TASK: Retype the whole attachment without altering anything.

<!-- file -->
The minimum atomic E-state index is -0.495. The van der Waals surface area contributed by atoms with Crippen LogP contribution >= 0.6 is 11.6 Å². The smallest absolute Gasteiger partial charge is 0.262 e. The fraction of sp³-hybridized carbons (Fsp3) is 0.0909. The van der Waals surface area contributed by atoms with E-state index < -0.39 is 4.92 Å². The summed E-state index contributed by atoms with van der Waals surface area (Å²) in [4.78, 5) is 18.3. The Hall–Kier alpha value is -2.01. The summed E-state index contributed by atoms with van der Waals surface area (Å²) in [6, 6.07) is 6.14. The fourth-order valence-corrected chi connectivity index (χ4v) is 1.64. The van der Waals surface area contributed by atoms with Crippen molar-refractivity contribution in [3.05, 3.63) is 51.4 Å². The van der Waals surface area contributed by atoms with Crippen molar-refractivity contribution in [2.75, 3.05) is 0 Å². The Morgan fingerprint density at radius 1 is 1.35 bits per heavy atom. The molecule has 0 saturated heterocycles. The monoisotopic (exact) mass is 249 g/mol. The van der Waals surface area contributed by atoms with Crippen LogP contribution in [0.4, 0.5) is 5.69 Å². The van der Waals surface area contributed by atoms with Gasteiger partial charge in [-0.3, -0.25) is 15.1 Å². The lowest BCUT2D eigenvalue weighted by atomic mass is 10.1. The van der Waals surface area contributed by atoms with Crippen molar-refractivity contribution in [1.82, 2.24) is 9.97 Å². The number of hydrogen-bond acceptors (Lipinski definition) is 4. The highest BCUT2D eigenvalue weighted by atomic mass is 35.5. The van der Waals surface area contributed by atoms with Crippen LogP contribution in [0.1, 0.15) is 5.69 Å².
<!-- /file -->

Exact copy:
The minimum atomic E-state index is -0.495. The van der Waals surface area contributed by atoms with Crippen LogP contribution >= 0.6 is 11.6 Å². The smallest absolute Gasteiger partial charge is 0.262 e. The fraction of sp³-hybridized carbons (Fsp3) is 0.0909. The van der Waals surface area contributed by atoms with E-state index < -0.39 is 4.92 Å². The summed E-state index contributed by atoms with van der Waals surface area (Å²) in [4.78, 5) is 18.3. The Hall–Kier alpha value is -2.01. The summed E-state index contributed by atoms with van der Waals surface area (Å²) in [6, 6.07) is 6.14. The fourth-order valence-corrected chi connectivity index (χ4v) is 1.64. The van der Waals surface area contributed by atoms with Crippen molar-refractivity contribution in [3.05, 3.63) is 51.4 Å². The van der Waals surface area contributed by atoms with Crippen molar-refractivity contribution in [2.75, 3.05) is 0 Å². The Morgan fingerprint density at radius 1 is 1.35 bits per heavy atom. The molecule has 0 saturated heterocycles. The monoisotopic (exact) mass is 249 g/mol. The van der Waals surface area contributed by atoms with Crippen LogP contribution in [0.4, 0.5) is 5.69 Å². The van der Waals surface area contributed by atoms with Gasteiger partial charge in [-0.3, -0.25) is 15.1 Å². The lowest BCUT2D eigenvalue weighted by atomic mass is 10.1. The van der Waals surface area contributed by atoms with Crippen molar-refractivity contribution in [1.82, 2.24) is 9.97 Å². The number of hydrogen-bond acceptors (Lipinski definition) is 4. The highest BCUT2D eigenvalue weighted by atomic mass is 35.5. The van der Waals surface area contributed by atoms with Crippen LogP contribution in [0.1, 0.15) is 5.69 Å².